Sorry for the long delay between posts. Being a hobby project usually this takes low priority when other things are urgent. And actually, there have been many advances lately but I haven’t had the chance to post them. Lets go through these in order.
Although we have a fair point cloud rendering in place it really is not that useful unless we can move and rotate objects. For that purpose we have the object transform block highlighted below in red:
The idea is that we can have a list of object specific parameters in a BRAM that the block will use to alter the vertex stream:
- number of vertices in the object
The block will take in vertices from the vertex pump, rotate them around the object’s axis and then add the object’s position as an offset to each vertex. The position part is actually quite simple since we only have to do an addition on each axis. The rotation part, well… no so much.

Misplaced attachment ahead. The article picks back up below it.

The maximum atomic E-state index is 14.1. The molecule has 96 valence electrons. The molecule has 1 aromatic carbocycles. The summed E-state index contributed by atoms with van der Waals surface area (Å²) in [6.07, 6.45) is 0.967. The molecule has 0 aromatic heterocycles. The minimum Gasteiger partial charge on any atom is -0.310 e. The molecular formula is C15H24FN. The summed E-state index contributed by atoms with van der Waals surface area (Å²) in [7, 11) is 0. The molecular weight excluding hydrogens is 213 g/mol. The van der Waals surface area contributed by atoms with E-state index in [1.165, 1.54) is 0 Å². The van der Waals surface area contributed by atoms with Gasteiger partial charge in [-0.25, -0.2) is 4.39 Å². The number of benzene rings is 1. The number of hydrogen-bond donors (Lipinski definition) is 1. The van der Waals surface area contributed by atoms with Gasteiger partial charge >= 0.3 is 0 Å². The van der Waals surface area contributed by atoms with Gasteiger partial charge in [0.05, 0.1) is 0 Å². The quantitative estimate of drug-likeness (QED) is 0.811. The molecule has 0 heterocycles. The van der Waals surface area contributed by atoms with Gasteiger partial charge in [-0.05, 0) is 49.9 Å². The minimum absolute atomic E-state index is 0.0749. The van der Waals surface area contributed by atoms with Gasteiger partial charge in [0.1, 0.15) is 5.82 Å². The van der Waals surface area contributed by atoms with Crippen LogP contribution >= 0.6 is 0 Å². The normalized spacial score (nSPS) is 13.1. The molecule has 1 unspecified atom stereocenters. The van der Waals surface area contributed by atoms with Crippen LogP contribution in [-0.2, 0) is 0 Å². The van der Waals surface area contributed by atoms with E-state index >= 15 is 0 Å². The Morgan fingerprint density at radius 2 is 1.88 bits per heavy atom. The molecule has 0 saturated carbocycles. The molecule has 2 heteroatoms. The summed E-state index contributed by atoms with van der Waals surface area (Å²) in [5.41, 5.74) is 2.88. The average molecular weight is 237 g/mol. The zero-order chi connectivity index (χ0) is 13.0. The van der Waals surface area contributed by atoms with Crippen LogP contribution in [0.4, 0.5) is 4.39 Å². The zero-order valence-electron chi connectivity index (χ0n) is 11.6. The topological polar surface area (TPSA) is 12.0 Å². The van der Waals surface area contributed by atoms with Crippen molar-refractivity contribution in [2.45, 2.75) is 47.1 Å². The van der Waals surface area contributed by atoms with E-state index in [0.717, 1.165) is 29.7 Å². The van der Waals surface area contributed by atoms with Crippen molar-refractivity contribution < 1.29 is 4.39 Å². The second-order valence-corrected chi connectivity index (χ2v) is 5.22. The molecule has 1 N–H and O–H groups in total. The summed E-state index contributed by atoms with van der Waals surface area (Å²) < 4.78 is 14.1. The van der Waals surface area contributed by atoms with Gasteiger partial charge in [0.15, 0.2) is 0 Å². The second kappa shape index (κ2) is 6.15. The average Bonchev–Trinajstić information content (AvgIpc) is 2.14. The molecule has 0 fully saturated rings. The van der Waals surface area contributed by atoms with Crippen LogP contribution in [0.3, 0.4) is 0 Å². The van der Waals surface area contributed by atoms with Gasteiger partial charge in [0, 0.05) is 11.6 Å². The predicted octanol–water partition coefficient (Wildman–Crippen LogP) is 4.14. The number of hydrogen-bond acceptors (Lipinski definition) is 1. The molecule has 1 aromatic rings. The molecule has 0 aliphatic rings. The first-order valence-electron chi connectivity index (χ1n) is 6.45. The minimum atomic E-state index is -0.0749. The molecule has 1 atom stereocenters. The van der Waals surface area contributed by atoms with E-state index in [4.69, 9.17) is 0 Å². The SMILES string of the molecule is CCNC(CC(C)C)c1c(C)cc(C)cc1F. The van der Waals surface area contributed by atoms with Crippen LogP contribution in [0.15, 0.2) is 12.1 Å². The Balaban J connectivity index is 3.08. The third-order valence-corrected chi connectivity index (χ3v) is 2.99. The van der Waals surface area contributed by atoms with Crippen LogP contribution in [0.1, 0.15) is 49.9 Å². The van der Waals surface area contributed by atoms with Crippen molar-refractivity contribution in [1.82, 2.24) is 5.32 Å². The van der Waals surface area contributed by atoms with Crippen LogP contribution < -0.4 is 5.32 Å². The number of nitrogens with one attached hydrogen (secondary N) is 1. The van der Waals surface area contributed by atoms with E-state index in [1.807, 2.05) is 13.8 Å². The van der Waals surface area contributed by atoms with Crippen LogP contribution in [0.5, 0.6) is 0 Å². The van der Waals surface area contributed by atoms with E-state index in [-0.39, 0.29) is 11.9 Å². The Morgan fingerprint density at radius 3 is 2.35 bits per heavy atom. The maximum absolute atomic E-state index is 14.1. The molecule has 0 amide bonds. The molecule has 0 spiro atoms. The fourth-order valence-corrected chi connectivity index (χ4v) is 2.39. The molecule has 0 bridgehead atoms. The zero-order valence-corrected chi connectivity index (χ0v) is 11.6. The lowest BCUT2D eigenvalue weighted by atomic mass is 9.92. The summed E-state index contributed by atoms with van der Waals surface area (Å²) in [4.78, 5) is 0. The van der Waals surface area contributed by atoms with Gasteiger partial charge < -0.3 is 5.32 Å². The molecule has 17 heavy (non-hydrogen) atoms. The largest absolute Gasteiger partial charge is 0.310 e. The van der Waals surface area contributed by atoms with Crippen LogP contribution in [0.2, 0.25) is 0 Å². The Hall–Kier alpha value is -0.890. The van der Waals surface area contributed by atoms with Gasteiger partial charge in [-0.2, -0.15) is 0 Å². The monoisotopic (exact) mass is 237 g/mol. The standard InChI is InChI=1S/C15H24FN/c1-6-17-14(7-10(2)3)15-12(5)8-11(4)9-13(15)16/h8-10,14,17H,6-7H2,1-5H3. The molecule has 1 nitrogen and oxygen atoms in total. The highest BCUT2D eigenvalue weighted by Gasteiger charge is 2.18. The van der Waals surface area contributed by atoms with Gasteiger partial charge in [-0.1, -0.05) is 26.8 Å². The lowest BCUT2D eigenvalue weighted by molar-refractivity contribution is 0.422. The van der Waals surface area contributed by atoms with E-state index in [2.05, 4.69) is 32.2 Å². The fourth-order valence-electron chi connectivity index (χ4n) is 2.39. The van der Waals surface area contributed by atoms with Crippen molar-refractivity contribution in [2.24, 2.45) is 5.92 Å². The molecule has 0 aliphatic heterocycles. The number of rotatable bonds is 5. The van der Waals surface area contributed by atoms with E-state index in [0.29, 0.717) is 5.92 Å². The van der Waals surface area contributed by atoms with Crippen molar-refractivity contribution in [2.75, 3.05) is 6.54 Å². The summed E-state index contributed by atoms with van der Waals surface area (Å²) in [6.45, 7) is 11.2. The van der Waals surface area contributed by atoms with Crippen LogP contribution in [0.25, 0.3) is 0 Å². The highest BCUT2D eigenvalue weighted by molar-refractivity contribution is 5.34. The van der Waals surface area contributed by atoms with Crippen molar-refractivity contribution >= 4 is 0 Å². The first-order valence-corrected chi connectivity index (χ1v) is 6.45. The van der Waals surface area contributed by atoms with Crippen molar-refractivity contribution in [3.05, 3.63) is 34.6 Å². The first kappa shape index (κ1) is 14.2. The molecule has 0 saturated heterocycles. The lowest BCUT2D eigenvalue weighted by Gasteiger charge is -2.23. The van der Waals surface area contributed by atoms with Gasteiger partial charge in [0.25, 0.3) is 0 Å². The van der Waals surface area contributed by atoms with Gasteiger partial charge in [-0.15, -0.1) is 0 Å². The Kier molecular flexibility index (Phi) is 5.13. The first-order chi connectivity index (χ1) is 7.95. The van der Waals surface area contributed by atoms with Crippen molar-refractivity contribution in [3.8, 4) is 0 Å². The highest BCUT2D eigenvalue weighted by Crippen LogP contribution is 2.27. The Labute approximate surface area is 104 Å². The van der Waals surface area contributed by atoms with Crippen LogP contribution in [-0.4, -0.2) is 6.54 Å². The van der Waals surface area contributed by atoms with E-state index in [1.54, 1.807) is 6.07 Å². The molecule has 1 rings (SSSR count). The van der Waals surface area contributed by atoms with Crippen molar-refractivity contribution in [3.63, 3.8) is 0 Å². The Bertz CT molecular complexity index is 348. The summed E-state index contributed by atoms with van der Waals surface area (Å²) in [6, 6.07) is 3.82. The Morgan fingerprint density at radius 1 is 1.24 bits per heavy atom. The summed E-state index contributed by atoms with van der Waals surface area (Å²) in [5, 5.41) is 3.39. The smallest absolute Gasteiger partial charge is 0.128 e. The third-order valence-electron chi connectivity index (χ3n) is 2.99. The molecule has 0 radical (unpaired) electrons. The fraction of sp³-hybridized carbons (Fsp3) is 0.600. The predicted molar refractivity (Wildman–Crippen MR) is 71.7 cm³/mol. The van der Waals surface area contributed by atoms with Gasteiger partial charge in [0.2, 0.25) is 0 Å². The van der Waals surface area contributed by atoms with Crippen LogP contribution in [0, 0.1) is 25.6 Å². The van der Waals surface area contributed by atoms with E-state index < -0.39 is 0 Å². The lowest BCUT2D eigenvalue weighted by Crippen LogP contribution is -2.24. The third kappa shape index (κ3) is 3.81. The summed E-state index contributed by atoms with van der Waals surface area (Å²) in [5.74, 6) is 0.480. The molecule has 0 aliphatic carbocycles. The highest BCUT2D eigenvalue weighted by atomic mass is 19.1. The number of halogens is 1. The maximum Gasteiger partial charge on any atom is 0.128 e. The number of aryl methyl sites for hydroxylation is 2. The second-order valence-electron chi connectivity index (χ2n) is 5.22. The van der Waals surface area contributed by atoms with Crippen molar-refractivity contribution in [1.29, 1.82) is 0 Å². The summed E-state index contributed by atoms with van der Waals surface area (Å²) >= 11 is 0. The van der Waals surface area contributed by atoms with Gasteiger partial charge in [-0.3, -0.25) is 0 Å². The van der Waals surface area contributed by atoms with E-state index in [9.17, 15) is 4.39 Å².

After successfully running the simulation, its time to see how the rendering works on the real HW. And as always, SW needs to be written to get the HW to know what to do. In this case, I will be loading the vertex data of a cube into memory to see it transformed, and then experiment with the same teapot data that I used in the C# version the app.
In order to see if the design is working before committing to a full build in the FPGA I wanted to simulate it to see if it could render just a few pixels and return sensible pixel locations. There are of course lots of different complicated ways of doing this, some quite elaborated, but I just wanted to functionally verify the design in the shortest amount of time (this is a hobby project after all). So, I opted o use Xilinx BFMs. These are IP cores that can generate different kinds of traffic on AXI buses. Here’s the testbench that I created: